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Should You Consider Dividend-Paying Stocks?

With bond yields hovering near historical lows, stocks that offer quarterly payouts may have renewed allure for income-seeking investors.

Nearly half (48.8%) of the stocks in the S&P 500® Index offered a dividend yield of at least 1.90%,1 as of December 16, 2019. Meanwhile, 10-year U.S. Treasuries offered a yield of 1.87% on that same day—though of course payouts from Treasuries are guaranteed while those from dividend-paying stocks can be reduced or eliminated at any time and without notice.

Dividend-paying stocks can be especially important to retirees. “As health care costs continue to rise and bonds offer nominal yields, retirees need a way to help offset inflation and rising expenses,” says Bill McMahon, a senior vice president at Charles Schwab Investment Advisory. “Dividend-paying stocks can help.”

That said, dividend-paying stocks aren’t only about the dividends. “In addition to helping boost portfolio income, companies that increase their dividends send a positive signal about the business’s health,” Bill says. Indeed, over the past four decades, equities with strong and rising dividends have significantly outperformed their low- and non-dividend-paying counterparts in terms of total returns, which include price appreciation (see “The dividend dividend,” below).

The dividend dividend

The stocks of companies that grew their dividends over time have historically outperformed all other stocks.

Source: Compustat, Ned Davis Research, S&P Capital IQ, and S&P Dow Jones Indices. ©2020 Ned Davis Research, Inc. Further distribution prohibited without prior permission. All rights reserved. See additional explanatory notes and disclosures at ndr.com/copyright.html. For data vendor disclaimers, refer to ndr.com/vendorinfo. Past performance is no guarantee of future results.
 

By the same token, companies facing economic hardship may slash their dividends to help preserve capital or meet other obligations. And when a company cuts its dividends, its stock price often declines, potentially compounding the impact on your portfolio.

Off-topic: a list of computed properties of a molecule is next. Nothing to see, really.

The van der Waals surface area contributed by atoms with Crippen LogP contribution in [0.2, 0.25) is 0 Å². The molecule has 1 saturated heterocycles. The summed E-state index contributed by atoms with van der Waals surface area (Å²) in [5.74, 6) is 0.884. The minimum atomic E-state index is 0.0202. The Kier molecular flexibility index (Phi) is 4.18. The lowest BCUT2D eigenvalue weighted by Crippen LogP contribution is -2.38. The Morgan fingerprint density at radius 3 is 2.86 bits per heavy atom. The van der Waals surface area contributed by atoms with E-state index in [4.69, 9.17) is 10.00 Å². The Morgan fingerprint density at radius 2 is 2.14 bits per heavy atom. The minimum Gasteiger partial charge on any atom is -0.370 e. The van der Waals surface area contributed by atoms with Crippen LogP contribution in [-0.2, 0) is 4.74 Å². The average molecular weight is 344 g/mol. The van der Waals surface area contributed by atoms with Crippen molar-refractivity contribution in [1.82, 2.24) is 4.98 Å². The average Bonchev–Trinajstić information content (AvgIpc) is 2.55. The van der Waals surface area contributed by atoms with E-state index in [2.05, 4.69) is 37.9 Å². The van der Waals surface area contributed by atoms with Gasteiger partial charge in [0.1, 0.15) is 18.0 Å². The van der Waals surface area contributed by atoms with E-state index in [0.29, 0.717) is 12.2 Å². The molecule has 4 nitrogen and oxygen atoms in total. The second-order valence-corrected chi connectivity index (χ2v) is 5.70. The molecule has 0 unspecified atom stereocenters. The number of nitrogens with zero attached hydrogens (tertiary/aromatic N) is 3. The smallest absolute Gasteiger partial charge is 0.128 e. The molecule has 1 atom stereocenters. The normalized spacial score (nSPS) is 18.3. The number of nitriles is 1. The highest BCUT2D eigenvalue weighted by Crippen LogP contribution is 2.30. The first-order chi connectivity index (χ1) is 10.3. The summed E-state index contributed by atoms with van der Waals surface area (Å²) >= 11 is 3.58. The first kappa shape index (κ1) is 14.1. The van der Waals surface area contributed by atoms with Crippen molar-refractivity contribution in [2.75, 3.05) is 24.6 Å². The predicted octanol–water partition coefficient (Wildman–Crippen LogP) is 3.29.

Investing in dividend-paying stocks via an exchange-traded fund or a mutual fund can help manage this risk. “Fund managers have the time and expertise to research businesses that seem poised not only to sustain their current payouts but also to grow their dividends in the future,” Bill says.

1Schwab Center for Financial Research.

What You Can Do Next

  • Schwab clients can research dividend-paying funds by logging in to the mutual fund screener or ETF screener, selecting Basic Criteria, and then selecting their desired criteria under Fund Category and Distribution Yield.

  • Learn about ThomasPartners® Strategies’ dividend-focused approach, which aims to provide monthly income, income growth, and competitive total returns over time.

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Important Disclosures:

Investing involves risk, including loss of principal.

The information provided here is for general informational purposes only and should not be considered an individualized recommendation or personalized investment advice. The investment strategies mentioned here may not be suitable for everyone. Each investor needs to review an investment strategy for his or her own particular situation before making any investment decision.

All expressions of opinion are subject to change without notice in reaction to shifting market conditions. Data contained herein from third-party providers is obtained from what are considered reliable sources. However, its accuracy, completeness or reliability cannot be guaranteed.

Examples provided are for illustrative purposes only and not intended to be reflective of results you can expect to achieve.

Dividend-focused funds may underperform funds that do not limit their investment to dividend-paying stocks. Stocks held by the fund may reduce or stop paying dividends, affecting the fund’s ability to generate income.

Portfolio management for the ThomasPartners Strategies is provided by ThomasPartners Investment Management (“ThomasPartners”), a division of Charles Schwab Investment Advisory, Inc. (“CSIA”). CSIA is a registered investment adviser and an affiliate of Charles Schwab & Co., Inc. (“Schwab”). Both CSIA and Schwab are separate entities and subsidiaries of The Charles Schwab Corporation.

Please refer to the ThomasPartners Strategies Disclosure Brochure for additional information.

Indexes are unmanaged, do not incur management fees, costs and expenses, and cannot be invested in directly.

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